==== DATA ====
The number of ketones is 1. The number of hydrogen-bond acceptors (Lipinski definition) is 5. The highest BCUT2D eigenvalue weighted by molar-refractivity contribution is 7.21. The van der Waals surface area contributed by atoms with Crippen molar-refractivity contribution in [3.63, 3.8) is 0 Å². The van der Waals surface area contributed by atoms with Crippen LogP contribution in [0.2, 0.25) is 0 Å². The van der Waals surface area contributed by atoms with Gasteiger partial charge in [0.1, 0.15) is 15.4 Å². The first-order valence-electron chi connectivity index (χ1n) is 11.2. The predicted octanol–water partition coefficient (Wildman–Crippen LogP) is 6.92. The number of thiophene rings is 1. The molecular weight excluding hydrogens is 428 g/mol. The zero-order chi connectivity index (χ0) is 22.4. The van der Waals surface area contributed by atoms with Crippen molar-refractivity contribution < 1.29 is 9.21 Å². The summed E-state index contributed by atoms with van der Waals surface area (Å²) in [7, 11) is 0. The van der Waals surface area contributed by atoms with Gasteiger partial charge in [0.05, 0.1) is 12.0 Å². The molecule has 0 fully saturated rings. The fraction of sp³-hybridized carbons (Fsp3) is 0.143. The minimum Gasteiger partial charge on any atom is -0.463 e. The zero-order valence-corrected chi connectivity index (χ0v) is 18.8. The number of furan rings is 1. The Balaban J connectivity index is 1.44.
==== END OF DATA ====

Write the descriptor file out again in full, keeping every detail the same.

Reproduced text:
The number of ketones is 1. The number of hydrogen-bond acceptors (Lipinski definition) is 5. The highest BCUT2D eigenvalue weighted by molar-refractivity contribution is 7.21. The van der Waals surface area contributed by atoms with Crippen molar-refractivity contribution in [3.63, 3.8) is 0 Å². The van der Waals surface area contributed by atoms with Crippen LogP contribution in [0.2, 0.25) is 0 Å². The van der Waals surface area contributed by atoms with Gasteiger partial charge in [0.1, 0.15) is 15.4 Å². The first-order valence-electron chi connectivity index (χ1n) is 11.2. The predicted octanol–water partition coefficient (Wildman–Crippen LogP) is 6.92. The number of thiophene rings is 1. The molecular weight excluding hydrogens is 428 g/mol. The zero-order chi connectivity index (χ0) is 22.4. The van der Waals surface area contributed by atoms with Crippen molar-refractivity contribution < 1.29 is 9.21 Å². The summed E-state index contributed by atoms with van der Waals surface area (Å²) in [7, 11) is 0. The van der Waals surface area contributed by atoms with Gasteiger partial charge in [0.05, 0.1) is 12.0 Å². The molecule has 0 fully saturated rings. The fraction of sp³-hybridized carbons (Fsp3) is 0.143. The minimum Gasteiger partial charge on any atom is -0.463 e. The zero-order valence-corrected chi connectivity index (χ0v) is 18.8. The number of furan rings is 1. The Balaban J connectivity index is 1.44.